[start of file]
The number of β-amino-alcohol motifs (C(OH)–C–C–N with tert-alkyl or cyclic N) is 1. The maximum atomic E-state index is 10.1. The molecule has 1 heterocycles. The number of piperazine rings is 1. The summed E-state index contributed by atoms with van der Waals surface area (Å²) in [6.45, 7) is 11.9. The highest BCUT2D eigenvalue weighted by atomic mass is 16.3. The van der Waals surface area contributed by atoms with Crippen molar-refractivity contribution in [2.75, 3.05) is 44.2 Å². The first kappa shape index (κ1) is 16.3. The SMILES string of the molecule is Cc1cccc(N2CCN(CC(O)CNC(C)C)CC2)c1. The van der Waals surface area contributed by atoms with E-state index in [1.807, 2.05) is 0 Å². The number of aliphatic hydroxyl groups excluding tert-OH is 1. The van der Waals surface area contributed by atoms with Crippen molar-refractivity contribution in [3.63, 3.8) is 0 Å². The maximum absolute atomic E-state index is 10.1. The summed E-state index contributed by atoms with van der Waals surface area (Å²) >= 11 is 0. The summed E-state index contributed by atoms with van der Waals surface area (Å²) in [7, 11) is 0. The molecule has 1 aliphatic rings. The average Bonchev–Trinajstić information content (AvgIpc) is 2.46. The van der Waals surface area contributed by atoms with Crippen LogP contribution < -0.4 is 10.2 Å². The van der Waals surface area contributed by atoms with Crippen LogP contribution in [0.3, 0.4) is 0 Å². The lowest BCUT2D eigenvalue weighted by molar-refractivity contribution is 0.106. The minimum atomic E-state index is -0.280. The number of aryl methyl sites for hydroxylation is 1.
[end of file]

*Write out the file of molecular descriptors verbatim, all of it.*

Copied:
The number of β-amino-alcohol motifs (C(OH)–C–C–N with tert-alkyl or cyclic N) is 1. The maximum atomic E-state index is 10.1. The molecule has 1 heterocycles. The number of piperazine rings is 1. The summed E-state index contributed by atoms with van der Waals surface area (Å²) in [6.45, 7) is 11.9. The highest BCUT2D eigenvalue weighted by atomic mass is 16.3. The van der Waals surface area contributed by atoms with Crippen molar-refractivity contribution in [2.75, 3.05) is 44.2 Å². The first kappa shape index (κ1) is 16.3. The SMILES string of the molecule is Cc1cccc(N2CCN(CC(O)CNC(C)C)CC2)c1. The van der Waals surface area contributed by atoms with E-state index in [1.807, 2.05) is 0 Å². The number of aliphatic hydroxyl groups excluding tert-OH is 1. The van der Waals surface area contributed by atoms with Crippen molar-refractivity contribution in [3.63, 3.8) is 0 Å². The maximum absolute atomic E-state index is 10.1. The summed E-state index contributed by atoms with van der Waals surface area (Å²) >= 11 is 0. The summed E-state index contributed by atoms with van der Waals surface area (Å²) in [7, 11) is 0. The molecule has 1 aliphatic rings. The average Bonchev–Trinajstić information content (AvgIpc) is 2.46. The van der Waals surface area contributed by atoms with Crippen LogP contribution < -0.4 is 10.2 Å². The van der Waals surface area contributed by atoms with Crippen LogP contribution in [0.3, 0.4) is 0 Å². The lowest BCUT2D eigenvalue weighted by molar-refractivity contribution is 0.106. The minimum atomic E-state index is -0.280. The number of aryl methyl sites for hydroxylation is 1.